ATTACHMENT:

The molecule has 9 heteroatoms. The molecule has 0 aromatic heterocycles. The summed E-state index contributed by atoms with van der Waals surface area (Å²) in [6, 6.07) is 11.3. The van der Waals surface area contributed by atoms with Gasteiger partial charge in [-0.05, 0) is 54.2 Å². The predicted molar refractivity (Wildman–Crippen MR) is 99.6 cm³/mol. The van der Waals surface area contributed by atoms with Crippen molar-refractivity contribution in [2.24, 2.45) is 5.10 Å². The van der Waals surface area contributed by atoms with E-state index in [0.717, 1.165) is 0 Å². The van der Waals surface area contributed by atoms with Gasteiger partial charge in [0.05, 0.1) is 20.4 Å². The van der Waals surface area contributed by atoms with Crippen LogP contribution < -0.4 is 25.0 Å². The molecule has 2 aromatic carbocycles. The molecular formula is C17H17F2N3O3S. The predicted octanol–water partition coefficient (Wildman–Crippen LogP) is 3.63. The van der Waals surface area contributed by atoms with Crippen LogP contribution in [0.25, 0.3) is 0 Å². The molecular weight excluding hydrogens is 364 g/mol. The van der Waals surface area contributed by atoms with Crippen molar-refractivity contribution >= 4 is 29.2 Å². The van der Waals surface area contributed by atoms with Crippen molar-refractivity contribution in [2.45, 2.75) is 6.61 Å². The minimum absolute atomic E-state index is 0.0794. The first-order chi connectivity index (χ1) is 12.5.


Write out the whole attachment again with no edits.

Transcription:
The molecule has 9 heteroatoms. The molecule has 0 aromatic heterocycles. The summed E-state index contributed by atoms with van der Waals surface area (Å²) in [6, 6.07) is 11.3. The van der Waals surface area contributed by atoms with Gasteiger partial charge in [-0.05, 0) is 54.2 Å². The predicted molar refractivity (Wildman–Crippen MR) is 99.6 cm³/mol. The van der Waals surface area contributed by atoms with Crippen molar-refractivity contribution in [2.24, 2.45) is 5.10 Å². The van der Waals surface area contributed by atoms with E-state index in [0.717, 1.165) is 0 Å². The van der Waals surface area contributed by atoms with Gasteiger partial charge in [0.05, 0.1) is 20.4 Å². The van der Waals surface area contributed by atoms with Crippen LogP contribution < -0.4 is 25.0 Å². The molecule has 2 aromatic carbocycles. The molecular formula is C17H17F2N3O3S. The predicted octanol–water partition coefficient (Wildman–Crippen LogP) is 3.63. The van der Waals surface area contributed by atoms with Crippen LogP contribution in [0.25, 0.3) is 0 Å². The molecular weight excluding hydrogens is 364 g/mol. The van der Waals surface area contributed by atoms with Crippen molar-refractivity contribution >= 4 is 29.2 Å². The van der Waals surface area contributed by atoms with Crippen molar-refractivity contribution in [2.45, 2.75) is 6.61 Å². The minimum absolute atomic E-state index is 0.0794. The first-order chi connectivity index (χ1) is 12.5.